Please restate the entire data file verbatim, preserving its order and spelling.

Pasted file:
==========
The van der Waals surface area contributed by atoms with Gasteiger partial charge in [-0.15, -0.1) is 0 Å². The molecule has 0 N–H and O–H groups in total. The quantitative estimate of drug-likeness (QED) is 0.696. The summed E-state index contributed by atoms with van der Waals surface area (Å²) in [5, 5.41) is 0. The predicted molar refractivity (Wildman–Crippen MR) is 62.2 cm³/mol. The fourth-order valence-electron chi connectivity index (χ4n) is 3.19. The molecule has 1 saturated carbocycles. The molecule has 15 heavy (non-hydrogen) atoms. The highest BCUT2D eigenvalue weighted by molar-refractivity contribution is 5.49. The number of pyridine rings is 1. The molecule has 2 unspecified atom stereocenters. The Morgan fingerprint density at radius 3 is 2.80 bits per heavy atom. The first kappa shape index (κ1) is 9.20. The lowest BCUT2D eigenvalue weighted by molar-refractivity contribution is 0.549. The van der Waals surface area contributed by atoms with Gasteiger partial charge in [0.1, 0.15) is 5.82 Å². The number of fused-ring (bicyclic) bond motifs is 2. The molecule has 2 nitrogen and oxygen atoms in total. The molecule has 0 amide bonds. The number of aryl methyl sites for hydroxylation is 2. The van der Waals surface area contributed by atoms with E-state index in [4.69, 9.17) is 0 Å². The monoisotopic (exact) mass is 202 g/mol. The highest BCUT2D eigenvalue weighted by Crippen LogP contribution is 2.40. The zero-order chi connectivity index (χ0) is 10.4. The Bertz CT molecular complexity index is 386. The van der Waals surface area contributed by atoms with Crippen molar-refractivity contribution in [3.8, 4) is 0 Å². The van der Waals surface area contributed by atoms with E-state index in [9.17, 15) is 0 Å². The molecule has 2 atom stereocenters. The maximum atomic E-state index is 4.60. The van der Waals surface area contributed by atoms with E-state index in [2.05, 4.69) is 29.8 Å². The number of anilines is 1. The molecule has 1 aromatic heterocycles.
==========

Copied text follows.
The van der Waals surface area contributed by atoms with Gasteiger partial charge in [-0.15, -0.1) is 0 Å². The molecule has 0 N–H and O–H groups in total. The quantitative estimate of drug-likeness (QED) is 0.696. The summed E-state index contributed by atoms with van der Waals surface area (Å²) in [5, 5.41) is 0. The predicted molar refractivity (Wildman–Crippen MR) is 62.2 cm³/mol. The fourth-order valence-electron chi connectivity index (χ4n) is 3.19. The molecule has 1 saturated carbocycles. The molecule has 15 heavy (non-hydrogen) atoms. The highest BCUT2D eigenvalue weighted by molar-refractivity contribution is 5.49. The number of pyridine rings is 1. The molecule has 2 unspecified atom stereocenters. The Morgan fingerprint density at radius 3 is 2.80 bits per heavy atom. The first kappa shape index (κ1) is 9.20. The lowest BCUT2D eigenvalue weighted by molar-refractivity contribution is 0.549. The van der Waals surface area contributed by atoms with Gasteiger partial charge in [0.1, 0.15) is 5.82 Å². The number of fused-ring (bicyclic) bond motifs is 2. The molecule has 2 nitrogen and oxygen atoms in total. The molecule has 0 amide bonds. The number of aryl methyl sites for hydroxylation is 2. The van der Waals surface area contributed by atoms with E-state index in [4.69, 9.17) is 0 Å². The monoisotopic (exact) mass is 202 g/mol. The highest BCUT2D eigenvalue weighted by Crippen LogP contribution is 2.40. The zero-order chi connectivity index (χ0) is 10.4. The Bertz CT molecular complexity index is 386. The van der Waals surface area contributed by atoms with Crippen molar-refractivity contribution in [3.8, 4) is 0 Å². The van der Waals surface area contributed by atoms with E-state index in [9.17, 15) is 0 Å². The molecule has 2 atom stereocenters. The maximum atomic E-state index is 4.60. The van der Waals surface area contributed by atoms with E-state index in [2.05, 4.69) is 29.8 Å². The number of anilines is 1. The molecule has 1 aromatic heterocycles.